Brew School: Brewing Up Something New

Posted on March 10th, 2011

There have been a lot of changes since I made the transition from working at a brewery producing just under 3,000-barrels to one that produces a combined 100,000-barrels in two locations.

The most obvious transition was going from the production side of things to operations side. That’s right, I’m no longer brewing beer for a living. I was expecting a lot of scoffs and confused looks but after explaining this to many close friends, I still receive the requisite response—“it must be so cool working for a brewery!”

Essentially, I have the ultimate office job, if you want to call it that. I am the bridge between the brewery—the production side of things—and the sales reps—the business side of things. While I’m still the office equivalent of keg washer, I’m still spending every minute at work dealing with the beer. It’s my job to assist in production (i.e. plan what is brewed and how much) and make sure the beer gets where it needs to go and ensure it gets there on time.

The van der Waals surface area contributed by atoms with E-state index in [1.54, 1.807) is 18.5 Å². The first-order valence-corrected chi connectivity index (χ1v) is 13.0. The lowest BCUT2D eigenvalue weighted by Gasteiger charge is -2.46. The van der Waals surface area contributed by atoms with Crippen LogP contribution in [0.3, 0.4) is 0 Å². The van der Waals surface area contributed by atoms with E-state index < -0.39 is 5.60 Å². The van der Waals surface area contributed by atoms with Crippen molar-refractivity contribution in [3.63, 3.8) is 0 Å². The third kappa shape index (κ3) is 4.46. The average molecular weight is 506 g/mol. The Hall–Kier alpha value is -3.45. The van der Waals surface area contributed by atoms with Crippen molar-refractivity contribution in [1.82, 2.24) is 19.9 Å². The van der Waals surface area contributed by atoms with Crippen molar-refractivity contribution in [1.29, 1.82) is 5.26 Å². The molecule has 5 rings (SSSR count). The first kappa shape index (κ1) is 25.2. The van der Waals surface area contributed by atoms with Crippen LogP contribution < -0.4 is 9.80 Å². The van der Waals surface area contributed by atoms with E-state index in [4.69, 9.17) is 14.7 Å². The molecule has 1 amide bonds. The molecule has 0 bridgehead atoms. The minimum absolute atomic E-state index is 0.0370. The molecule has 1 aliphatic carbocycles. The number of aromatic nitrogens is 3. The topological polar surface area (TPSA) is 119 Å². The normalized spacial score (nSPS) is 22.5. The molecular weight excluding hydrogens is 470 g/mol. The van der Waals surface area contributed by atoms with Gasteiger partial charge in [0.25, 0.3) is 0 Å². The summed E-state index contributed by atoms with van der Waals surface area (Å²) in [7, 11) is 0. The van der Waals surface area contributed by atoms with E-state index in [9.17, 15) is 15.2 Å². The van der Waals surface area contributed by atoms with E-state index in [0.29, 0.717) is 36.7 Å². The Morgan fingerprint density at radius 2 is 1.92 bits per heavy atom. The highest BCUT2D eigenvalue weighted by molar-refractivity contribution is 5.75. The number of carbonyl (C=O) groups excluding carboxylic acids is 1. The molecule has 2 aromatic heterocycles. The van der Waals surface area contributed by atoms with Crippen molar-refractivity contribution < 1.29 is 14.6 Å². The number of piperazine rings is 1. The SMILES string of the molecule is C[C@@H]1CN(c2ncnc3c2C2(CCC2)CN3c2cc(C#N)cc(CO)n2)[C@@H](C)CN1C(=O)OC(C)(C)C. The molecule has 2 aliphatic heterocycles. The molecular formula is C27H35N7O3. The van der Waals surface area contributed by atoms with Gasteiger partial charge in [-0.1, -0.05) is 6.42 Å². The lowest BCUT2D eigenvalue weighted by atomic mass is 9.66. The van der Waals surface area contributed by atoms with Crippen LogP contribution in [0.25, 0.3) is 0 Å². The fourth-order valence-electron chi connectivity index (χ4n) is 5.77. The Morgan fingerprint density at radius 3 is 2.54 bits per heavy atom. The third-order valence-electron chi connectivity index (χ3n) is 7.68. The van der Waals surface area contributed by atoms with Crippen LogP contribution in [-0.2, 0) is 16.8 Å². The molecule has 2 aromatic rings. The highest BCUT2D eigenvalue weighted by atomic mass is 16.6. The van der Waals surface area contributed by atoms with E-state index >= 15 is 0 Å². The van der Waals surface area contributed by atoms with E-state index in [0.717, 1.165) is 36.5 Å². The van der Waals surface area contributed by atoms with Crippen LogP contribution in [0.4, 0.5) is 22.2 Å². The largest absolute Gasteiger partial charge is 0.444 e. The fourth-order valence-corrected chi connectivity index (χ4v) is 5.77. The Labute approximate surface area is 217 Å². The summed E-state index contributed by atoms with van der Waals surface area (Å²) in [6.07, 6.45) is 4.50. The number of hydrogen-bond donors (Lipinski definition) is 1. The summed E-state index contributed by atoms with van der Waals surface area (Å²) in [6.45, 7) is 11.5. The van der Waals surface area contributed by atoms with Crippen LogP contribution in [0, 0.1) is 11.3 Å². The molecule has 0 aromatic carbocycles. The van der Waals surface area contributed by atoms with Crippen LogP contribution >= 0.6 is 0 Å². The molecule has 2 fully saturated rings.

In addition to the obvious change in job title, I’m also able to witness how a highly functional and nationally renowned brewery operates. For example, the other day at work one of our brand managers informed me that they were conducting an off-flavors tasting in the brew house. Instantly intrigued, I traveled downstairs from my desk to see a table full of different cups, each infected with different symptoms of a bad beer.

If I wanted, I could quaff a nice glass of oxidized brew, or learn what a mug of diacetyl tastes like (it’s extremely buttery, by the way). Although these are things I learned while manning the brew kettle at my previous job, I soon learned that new place of employment wanted everyone to learn this information. Not only were the brewer’s expected to detect the presence of dimethyl sulfide in a bad beer, but the salespeople and tour guides as well! Live by the brew, die by the brew!

After sitting through a forty-minute tasting of off beers and trying to determine the difference between a four year old Czech Pilsner and an American Czech-style Pilsner, I realized that the opportunity for me to learn about beer is only getting greater.

With this new column, my hope is to impart not only brewing knowledge and science, but also the little things that make the beer industry tick. After all, we wouldn’t have great beer without great brewers, but without informed and knowledgeable beer fans and enthusiasts, there’d be no one to enjoy the fruits of their labor.